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2014  年职称英语等级考试真题(理工类 B  级)

第 第 1  部分:词汇选项 (第 1~15 题,每题 1 分,共 15 分)
下面每个句子中均有 1 个词或者短语划有底横线, 请为每处划线部分确定 1 个意义
最为接近的选项。
1.The majority of people around here are decent.
A.real  B .honest  C.normal  D.wealthy
2.The curriculum was too narrow and too rigid.
A.hidden  B.traditional  C .inflexible  D.official
3.The committee was asked to render a report on the housing situation.
A .furnish  B.copy  C.publish  D.summarize
4.Afterwards there was just a feeling of let down.
A.excitement  B .disappointment  C.anger  D.calm
5.Several windows had been smashed.
A.cleaned  B.replaced  C.fixed  D .broken
6.The worst agonies of the war were now beginning.
A .pains  B.parts  C.aspects  D.results
7.London quickly became a flourishing port.
A.major  B.large  C .successful  D.commercial
8.She felt that she had done her good deed for the day.
A.homework  B.justice  C.model  D .act
9.He led a very moral life.
A .human  B.intelligent  C.natural  D .honorable
10.His stomach felt hollow with fear.
A.sincere  B.respectful  C .empty  D.terrible
11.It was a magic night until the spell was broken.
A.time  B .charm  C.space  D.opportunity
12.His professional career spanned 16 years.
A.started  B.changed  C.moved  D .lasted
13.They are trying to identify what is wrong with the present system.
A .discover  B.prove  C.consider  D.imagine
14.His knowledge of French is fair.
A.very useful  B .very limited  C.quite good  D.rather special
15.The group does not advocate the use of violence.
A.limit  B.regulate  C.oppose  D .support


第 2  部分:阅读判断 (第 16~22 题,每题 1 分,共 7 分)
下面的短文后列出了 7 个句子,请根据短文的内容对每个句子做出判断;如果该句
提供的是正确信息,请选择 A;如果该句提供的是错误信息,请选择 B;如果该句的信
息文中没有提及,请选择 C。

So Many “Earths”
The Milky Way contains billions of Earth-sized planets that could support life that's the
finding of a new study. It draws on date that came from NASA's top planet-hunting telescope.
A mechanical failure recently put that Kepler space telescope out of service. Kepler had
played a big role in creating a census of planets orbiting some 170,000 stars. Its data have been
helping astronomers predict how common planets are in our galaxy. The telescope focused on
hunting planets that might have conditions similar to those on Earth.
The authors of a study published in The Proceedings of the National Academy of sciences,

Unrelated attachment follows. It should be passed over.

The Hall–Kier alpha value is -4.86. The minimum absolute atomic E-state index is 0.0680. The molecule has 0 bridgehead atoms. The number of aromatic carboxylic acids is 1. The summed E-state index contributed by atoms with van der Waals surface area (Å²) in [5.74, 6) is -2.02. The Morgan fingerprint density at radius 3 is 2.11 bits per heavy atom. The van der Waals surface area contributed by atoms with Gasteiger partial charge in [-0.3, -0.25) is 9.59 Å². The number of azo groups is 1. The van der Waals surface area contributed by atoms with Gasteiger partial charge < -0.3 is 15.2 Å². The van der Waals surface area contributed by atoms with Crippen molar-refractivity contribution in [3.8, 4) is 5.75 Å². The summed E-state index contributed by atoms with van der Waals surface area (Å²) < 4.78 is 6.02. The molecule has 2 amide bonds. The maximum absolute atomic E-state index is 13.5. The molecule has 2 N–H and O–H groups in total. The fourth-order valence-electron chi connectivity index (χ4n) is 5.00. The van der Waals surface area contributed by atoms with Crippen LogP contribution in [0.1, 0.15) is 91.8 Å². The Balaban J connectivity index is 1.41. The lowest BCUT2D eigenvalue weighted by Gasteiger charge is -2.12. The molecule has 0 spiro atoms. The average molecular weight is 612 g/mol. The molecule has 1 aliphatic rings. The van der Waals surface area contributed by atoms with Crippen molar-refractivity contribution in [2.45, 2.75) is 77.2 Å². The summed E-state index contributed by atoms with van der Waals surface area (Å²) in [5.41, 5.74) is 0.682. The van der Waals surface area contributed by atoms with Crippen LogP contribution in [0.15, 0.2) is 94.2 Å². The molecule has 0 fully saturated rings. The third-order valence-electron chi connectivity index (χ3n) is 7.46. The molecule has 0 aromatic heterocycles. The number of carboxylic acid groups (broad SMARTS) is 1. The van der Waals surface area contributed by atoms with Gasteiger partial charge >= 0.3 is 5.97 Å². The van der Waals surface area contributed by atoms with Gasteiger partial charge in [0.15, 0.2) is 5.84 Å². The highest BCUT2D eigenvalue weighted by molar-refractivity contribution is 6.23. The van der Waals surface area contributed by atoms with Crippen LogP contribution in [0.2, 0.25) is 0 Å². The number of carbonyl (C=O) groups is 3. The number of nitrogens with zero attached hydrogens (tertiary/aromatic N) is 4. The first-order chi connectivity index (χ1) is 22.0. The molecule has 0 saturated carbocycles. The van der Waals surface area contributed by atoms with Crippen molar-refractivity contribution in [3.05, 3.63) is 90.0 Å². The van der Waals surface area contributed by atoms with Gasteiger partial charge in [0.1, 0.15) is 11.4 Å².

conclude that between 14 and 30 out of every 100 stars, with a mass and temperature similar to
the Sun, may host a planet that could support life as we know it.
Such a planet would have a diameter at least as large as Earth's, but no more than twice
that big. The planet also would have to orbit in a star's habitable zone. That's where the surface
temperature would allow any water to exist as a liquid.
The new estimate of how many planets might fit these conditions comes from studying
more than 42,000 stars and identifying suitable worlds orbiting them. The scientists used those
numbers to extrapolate to the rest of the stars that the telescope could not see.
The estimate is rough, the authors admit. If applied to the solar system, it would define as
habitable a zone starting as close to the Sun as Venus and running to as far away as Mars.
Neither planet is Earthlike (although either might have been in the distant past). Using tighter
limits, the researchers estimate that between 4 and 8 out of every 100 sunlike stars could host
an Earth-sized world. These are ones that would take 200 to 400 days to complete a yearly orbit.
Four out of every 100 sunlike stars doesn't sound like a big number. It would mean,
however, that the Milky Way could host more than a billion Earth-sized planets with a change
for life.
16.The Kepler space telescope has been in service for 15 years.
A.Right  B.Wrong  C .Not mentioned
17.The main task of the Kepler space telescope is to find out planets with similar conditions
to Earth's.
A .Right  B.Wrong  C.Not mentioned
18.The planet that could support life might be a little bit smaller than Earth.
A.Right  B .Wrong  C.Not mentioned
19.The Earth is planet orbiting in the Sun's habitable zone.
A .Right  B.Wrong  C.Not mentioned
20.The new finding is based on a thorough study of 170,000 stars in the Milky Way.
A.Right  B .Wrong  C.Not mentioned
21.The estimate of the number of planets that could support life is not very accurate.
A .Right  B.Wrong  C.Not mentioned
22.This is the first research finding about the planets with a chance for life.
A.Right  B.Wrong  C .Not mentioned

第 第 3  部分:概括大意和完成句子 (第 23~30 题,每题 1 分,共 8 分)

下面的短文后有 2 项测试任务: (1)第 23 ~ 26 题要求从所给的 6 个选项中为指定
段落每段选择 1 个小标题; (2)第 27 ~ 30 题要求从所给的 6 个选项中为每个句子确定
一个最佳选项。
Climate Change: The Long Reach
1 Earth is warming. Sea levels are rising. There's more carbon in the air, and Arctic ice
is melting faster than at any time in recorded history. Scientists who study the environment to
better gauge (评估) Earth's future climate now argue that these changes may not reverse for a
very long time.
2 People burn fossil fuels like coal and oil for energy. That burning releases carbon
dioxide, a colorless gas. In the air, this gas traps heat at Earth’s surface. And the more carbon
dioxide released, the more the planet warms. If current consumption of fossil fuels doesn’t slow,
the long-term climate impacts could last thousands of years — and be more severe than
scientists had been expecting. Climatologist Richard Zeebe of the University of Hawaii at
Manoa offers this conclusion in a new paper.
3 Most climate-change studies look at what's going to happen in the next century or so.
During that time, changes in the planet's environment could nudge (推动) global warming even
higher. For example: Snow and ice reflect sunlight back into space. But as these melt, sunlight